Change Conditions/Keep You up to Date
Like any large company, banks and other financial institutions are constantly changing and updating their policies. By providing credit cards with expiration dates, banks and other credit issuers can provide themselves with a chance to review your account before deciding to give you a new card.
There are a lot of situations where a certain credit company may either come under new ownership or simply decide to change its policies and certain programs associated with their cards will no longer be available. When you attempt to renew your card after expires, your credit issuer will have a chance to provide you with the current terms and conditions associated with your card.
When your card expires, many companies will take the time to review your spending habits as well as your payment history and may or may not decide to adjust your credit line based on that information, before choosing to re-issue your credit card.
Although expiration dates may seem like something that is negative, most banks and credit issuers truly want good, responsible credit card users to remain customers. Many people will apply for credit cards, but only some of those people will continue to use the card long term. An expiration date allows credit issuers to simplify the process of managing who should and shouldn’t have their credit cards.
When a credit card’s expiration date comes, banks and credit issuers give themselves the opportunity to close the accounts of anyone who no longer needs or uses it, manage accounts with outdated balances and provide their existing account holders with the newest cards and most up to date terms and conditions.
Credit Cards You May Like
Citi Prestige® Card
- + Earn 5X ThankYou points on Air travel and Restaurants, 3X ThankYou points on Hotels and Cruise Lines, 2X ThankYou points on Entertainment (former cardholders only, through 8/31/19), and 1X ThankYou Point per $1 spent on other purchases.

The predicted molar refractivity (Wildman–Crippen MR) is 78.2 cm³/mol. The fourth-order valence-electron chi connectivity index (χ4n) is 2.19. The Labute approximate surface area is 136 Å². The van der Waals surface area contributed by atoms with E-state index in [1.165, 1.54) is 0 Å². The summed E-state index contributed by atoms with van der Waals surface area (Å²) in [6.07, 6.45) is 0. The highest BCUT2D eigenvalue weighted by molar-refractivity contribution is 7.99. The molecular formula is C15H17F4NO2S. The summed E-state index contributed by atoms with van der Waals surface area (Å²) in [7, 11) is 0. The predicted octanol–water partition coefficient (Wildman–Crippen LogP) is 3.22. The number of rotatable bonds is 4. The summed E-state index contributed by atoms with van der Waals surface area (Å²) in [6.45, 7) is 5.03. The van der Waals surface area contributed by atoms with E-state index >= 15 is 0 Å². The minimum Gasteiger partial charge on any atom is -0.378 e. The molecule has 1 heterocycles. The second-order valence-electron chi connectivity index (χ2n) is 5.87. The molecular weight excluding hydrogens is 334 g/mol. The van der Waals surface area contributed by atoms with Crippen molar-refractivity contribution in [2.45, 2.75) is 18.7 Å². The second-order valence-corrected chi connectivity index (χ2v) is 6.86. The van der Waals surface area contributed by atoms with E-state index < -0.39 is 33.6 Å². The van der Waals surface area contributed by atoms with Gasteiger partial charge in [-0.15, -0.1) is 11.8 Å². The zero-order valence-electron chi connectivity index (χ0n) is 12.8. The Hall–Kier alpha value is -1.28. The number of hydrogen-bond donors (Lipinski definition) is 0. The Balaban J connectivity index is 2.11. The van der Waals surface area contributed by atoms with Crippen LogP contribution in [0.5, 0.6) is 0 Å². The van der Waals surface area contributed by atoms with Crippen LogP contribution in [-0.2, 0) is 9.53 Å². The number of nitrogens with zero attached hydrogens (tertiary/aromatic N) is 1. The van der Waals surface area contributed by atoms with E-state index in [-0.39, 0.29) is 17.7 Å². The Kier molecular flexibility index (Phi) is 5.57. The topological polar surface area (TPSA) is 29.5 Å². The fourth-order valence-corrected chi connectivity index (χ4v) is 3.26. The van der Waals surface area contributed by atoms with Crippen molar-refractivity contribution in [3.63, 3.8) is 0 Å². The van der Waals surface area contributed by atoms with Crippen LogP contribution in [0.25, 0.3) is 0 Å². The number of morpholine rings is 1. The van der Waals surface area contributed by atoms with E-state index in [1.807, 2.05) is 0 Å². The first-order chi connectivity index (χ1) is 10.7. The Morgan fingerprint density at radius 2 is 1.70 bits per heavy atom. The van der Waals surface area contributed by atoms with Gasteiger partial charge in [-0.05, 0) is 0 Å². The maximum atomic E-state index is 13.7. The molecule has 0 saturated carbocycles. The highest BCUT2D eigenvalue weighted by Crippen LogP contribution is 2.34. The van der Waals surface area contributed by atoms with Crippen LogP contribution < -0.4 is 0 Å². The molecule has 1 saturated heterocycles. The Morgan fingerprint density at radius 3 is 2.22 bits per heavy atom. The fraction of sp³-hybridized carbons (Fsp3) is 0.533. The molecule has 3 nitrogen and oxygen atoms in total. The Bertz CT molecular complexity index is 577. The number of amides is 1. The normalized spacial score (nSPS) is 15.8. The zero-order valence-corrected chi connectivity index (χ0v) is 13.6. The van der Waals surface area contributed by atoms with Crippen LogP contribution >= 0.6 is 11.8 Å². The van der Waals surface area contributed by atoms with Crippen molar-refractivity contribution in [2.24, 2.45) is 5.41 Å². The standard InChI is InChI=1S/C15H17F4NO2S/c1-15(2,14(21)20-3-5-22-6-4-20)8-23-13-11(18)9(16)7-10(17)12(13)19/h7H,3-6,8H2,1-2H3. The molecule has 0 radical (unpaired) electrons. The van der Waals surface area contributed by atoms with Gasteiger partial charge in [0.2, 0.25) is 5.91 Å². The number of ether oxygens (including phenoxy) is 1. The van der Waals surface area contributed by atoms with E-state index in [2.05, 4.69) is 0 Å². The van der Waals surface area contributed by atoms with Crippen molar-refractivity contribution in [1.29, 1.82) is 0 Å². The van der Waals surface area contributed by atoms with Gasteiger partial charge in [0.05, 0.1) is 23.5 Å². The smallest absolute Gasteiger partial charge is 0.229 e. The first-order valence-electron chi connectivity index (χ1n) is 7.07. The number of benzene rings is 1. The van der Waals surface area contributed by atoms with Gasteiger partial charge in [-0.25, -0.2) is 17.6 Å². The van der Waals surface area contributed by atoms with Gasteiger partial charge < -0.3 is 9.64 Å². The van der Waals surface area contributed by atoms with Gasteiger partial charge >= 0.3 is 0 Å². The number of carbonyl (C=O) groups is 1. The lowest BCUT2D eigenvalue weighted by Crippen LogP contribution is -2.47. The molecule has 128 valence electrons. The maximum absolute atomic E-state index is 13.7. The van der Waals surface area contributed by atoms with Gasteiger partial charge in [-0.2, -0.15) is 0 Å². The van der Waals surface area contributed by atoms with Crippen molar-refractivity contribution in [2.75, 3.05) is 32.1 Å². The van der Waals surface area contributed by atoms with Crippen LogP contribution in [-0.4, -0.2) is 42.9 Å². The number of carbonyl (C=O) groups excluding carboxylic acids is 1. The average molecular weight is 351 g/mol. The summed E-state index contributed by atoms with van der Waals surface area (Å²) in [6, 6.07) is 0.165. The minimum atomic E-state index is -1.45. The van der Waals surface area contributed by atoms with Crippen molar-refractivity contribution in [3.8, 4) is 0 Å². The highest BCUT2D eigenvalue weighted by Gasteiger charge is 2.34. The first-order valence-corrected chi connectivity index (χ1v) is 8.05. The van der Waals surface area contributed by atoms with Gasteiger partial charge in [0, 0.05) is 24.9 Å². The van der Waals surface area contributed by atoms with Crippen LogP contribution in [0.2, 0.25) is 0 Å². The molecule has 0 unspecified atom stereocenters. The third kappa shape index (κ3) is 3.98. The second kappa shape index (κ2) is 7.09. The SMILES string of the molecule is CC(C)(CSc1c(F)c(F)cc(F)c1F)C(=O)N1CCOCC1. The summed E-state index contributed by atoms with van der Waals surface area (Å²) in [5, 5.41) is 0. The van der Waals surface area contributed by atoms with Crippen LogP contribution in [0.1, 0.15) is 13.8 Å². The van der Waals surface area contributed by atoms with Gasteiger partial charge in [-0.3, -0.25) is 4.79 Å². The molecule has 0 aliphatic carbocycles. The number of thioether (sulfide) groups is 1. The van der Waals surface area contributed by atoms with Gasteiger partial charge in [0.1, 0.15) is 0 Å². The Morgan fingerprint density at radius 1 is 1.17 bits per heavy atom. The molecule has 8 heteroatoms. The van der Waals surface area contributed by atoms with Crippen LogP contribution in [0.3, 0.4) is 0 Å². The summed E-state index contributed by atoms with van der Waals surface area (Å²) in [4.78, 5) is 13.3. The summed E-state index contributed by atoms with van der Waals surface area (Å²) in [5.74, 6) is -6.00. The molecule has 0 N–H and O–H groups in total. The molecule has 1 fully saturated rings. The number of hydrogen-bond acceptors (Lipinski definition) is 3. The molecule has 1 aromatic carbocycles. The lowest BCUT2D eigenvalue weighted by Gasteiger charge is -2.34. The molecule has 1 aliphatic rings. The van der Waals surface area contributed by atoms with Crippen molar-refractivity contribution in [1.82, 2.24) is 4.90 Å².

- + $100 Global Entry fee credit every 5 years
- + $250 air travel credit
- You'll get 50,000 bonus points for spending $4,000 within the first 3 months of account opening, equal to at least $500 when redeemed for travel.
- Complimentary 4th Night Stay: Get your fourth night free with no black-out dates if you book four nights in a row through ThankYou.com or your Citi Concierge, and pay using your card, ThankYou points, or a combination of both. Starting September 2019, this perk is capped at two uses per year; uses before that date don’t count toward the cap.
- No Foreign Transaction Fee
BankAmericard® Credit Card
- 0% Introductory APR for 15 billing cycles for purchases and for any balance transfers made in the first 60 days, then, 14.99% - 24.99% Variable APR. 3% fee (min $10) applies to balance transfers
- No annual fee
- No penalty APR. Paying late won't automatically raise your interest rate (APR). Other account pricing and terms apply.
- Access your FICO® Score for free within Online Banking or your Mobile Banking app
- 3% of each transaction in U.S. dollars
Citi® Double Cash Card – 18 month BT offer
- Earn cash back twice. Earn 2% on every purchase with unlimited 1% cash back when you buy, plus an additional 1% as you pay for those purchases.
- To earn cash back, pay at least the minimum due on time
- Balance Transfer Offer: 0% intro APR on Balance Transfers for 18 months. After that, the variable APR will be 15.49% – 25.49% based on your creditworthiness.
- Balance Transfers do not earn cash back
- 3% foreign transaction fee
- + Click “Apply Now” to see the applicable balance transfer fee and how making a balance transfer impacts interest on purchases.